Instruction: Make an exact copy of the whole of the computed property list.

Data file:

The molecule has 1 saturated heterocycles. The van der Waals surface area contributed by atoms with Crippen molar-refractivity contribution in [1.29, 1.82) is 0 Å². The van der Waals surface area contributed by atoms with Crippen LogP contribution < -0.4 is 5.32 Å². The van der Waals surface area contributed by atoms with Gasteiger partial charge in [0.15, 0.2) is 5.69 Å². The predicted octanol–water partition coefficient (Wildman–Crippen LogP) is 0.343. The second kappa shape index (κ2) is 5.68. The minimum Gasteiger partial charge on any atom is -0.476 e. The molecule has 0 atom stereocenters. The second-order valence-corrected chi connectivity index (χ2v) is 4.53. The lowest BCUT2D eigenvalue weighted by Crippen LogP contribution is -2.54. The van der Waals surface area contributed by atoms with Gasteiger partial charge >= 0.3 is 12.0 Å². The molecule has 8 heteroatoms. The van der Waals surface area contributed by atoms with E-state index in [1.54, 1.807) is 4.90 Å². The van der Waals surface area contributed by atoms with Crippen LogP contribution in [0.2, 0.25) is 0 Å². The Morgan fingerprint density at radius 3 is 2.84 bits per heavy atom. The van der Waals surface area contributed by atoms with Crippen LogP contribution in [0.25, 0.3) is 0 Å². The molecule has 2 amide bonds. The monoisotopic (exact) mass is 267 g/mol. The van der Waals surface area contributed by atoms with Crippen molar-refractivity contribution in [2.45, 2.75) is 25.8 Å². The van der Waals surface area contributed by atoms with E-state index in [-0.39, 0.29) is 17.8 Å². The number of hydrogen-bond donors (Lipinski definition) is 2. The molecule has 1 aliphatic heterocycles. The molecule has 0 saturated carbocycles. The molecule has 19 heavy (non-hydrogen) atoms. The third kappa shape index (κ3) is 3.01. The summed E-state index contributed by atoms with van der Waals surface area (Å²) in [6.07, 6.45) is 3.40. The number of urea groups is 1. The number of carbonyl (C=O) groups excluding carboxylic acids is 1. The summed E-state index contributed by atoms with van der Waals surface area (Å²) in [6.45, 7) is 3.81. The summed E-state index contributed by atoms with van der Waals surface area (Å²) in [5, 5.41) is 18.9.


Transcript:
The molecule has 1 saturated heterocycles. The van der Waals surface area contributed by atoms with Crippen molar-refractivity contribution in [1.29, 1.82) is 0 Å². The van der Waals surface area contributed by atoms with Crippen LogP contribution < -0.4 is 5.32 Å². The van der Waals surface area contributed by atoms with Gasteiger partial charge in [0.15, 0.2) is 5.69 Å². The predicted octanol–water partition coefficient (Wildman–Crippen LogP) is 0.343. The second kappa shape index (κ2) is 5.68. The minimum Gasteiger partial charge on any atom is -0.476 e. The molecule has 0 atom stereocenters. The second-order valence-corrected chi connectivity index (χ2v) is 4.53. The lowest BCUT2D eigenvalue weighted by Crippen LogP contribution is -2.54. The van der Waals surface area contributed by atoms with Gasteiger partial charge >= 0.3 is 12.0 Å². The molecule has 8 heteroatoms. The van der Waals surface area contributed by atoms with E-state index in [1.54, 1.807) is 4.90 Å². The van der Waals surface area contributed by atoms with Crippen LogP contribution in [0.2, 0.25) is 0 Å². The Morgan fingerprint density at radius 3 is 2.84 bits per heavy atom. The van der Waals surface area contributed by atoms with Crippen LogP contribution in [0.25, 0.3) is 0 Å². The molecule has 2 amide bonds. The monoisotopic (exact) mass is 267 g/mol. The van der Waals surface area contributed by atoms with Crippen molar-refractivity contribution in [2.45, 2.75) is 25.8 Å². The van der Waals surface area contributed by atoms with E-state index in [-0.39, 0.29) is 17.8 Å². The number of hydrogen-bond donors (Lipinski definition) is 2. The molecule has 1 aliphatic heterocycles. The molecule has 0 saturated carbocycles. The molecule has 19 heavy (non-hydrogen) atoms. The third kappa shape index (κ3) is 3.01. The summed E-state index contributed by atoms with van der Waals surface area (Å²) in [6.07, 6.45) is 3.40. The number of urea groups is 1. The number of carbonyl (C=O) groups excluding carboxylic acids is 1. The summed E-state index contributed by atoms with van der Waals surface area (Å²) in [6.45, 7) is 3.81. The summed E-state index contributed by atoms with van der Waals surface area (Å²) in [5, 5.41) is 18.9.